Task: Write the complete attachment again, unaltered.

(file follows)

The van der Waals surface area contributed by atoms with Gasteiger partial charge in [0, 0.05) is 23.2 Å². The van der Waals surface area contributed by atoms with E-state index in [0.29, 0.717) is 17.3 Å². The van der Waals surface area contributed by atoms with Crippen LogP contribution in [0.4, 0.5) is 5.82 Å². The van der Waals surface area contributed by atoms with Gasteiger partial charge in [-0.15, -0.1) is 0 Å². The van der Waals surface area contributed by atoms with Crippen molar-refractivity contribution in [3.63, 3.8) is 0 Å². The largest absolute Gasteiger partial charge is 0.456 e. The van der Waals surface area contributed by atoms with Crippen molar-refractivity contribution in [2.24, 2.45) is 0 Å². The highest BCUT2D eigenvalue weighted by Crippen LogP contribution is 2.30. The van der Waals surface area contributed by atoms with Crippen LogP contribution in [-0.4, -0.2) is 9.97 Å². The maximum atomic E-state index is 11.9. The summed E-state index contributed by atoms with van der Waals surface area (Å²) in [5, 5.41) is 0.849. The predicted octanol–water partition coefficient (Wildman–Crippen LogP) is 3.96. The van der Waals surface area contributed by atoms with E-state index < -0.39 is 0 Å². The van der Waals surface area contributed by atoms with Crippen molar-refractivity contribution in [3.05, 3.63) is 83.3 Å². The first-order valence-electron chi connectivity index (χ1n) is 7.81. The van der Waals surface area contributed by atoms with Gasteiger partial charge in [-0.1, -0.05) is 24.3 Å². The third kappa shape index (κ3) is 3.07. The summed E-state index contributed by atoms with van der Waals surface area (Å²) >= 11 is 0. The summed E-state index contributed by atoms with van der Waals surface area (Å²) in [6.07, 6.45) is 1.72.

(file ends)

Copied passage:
The van der Waals surface area contributed by atoms with Gasteiger partial charge in [0, 0.05) is 23.2 Å². The van der Waals surface area contributed by atoms with E-state index in [0.29, 0.717) is 17.3 Å². The van der Waals surface area contributed by atoms with Crippen LogP contribution in [0.4, 0.5) is 5.82 Å². The van der Waals surface area contributed by atoms with Gasteiger partial charge in [-0.15, -0.1) is 0 Å². The van der Waals surface area contributed by atoms with Crippen molar-refractivity contribution in [3.63, 3.8) is 0 Å². The largest absolute Gasteiger partial charge is 0.456 e. The van der Waals surface area contributed by atoms with Crippen molar-refractivity contribution in [2.24, 2.45) is 0 Å². The highest BCUT2D eigenvalue weighted by Crippen LogP contribution is 2.30. The van der Waals surface area contributed by atoms with Crippen LogP contribution in [-0.4, -0.2) is 9.97 Å². The maximum atomic E-state index is 11.9. The summed E-state index contributed by atoms with van der Waals surface area (Å²) in [5, 5.41) is 0.849. The predicted octanol–water partition coefficient (Wildman–Crippen LogP) is 3.96. The van der Waals surface area contributed by atoms with E-state index < -0.39 is 0 Å². The van der Waals surface area contributed by atoms with Crippen molar-refractivity contribution in [3.05, 3.63) is 83.3 Å². The first-order valence-electron chi connectivity index (χ1n) is 7.81. The van der Waals surface area contributed by atoms with Gasteiger partial charge in [-0.1, -0.05) is 24.3 Å². The third kappa shape index (κ3) is 3.07. The summed E-state index contributed by atoms with van der Waals surface area (Å²) >= 11 is 0. The summed E-state index contributed by atoms with van der Waals surface area (Å²) in [6.07, 6.45) is 1.72.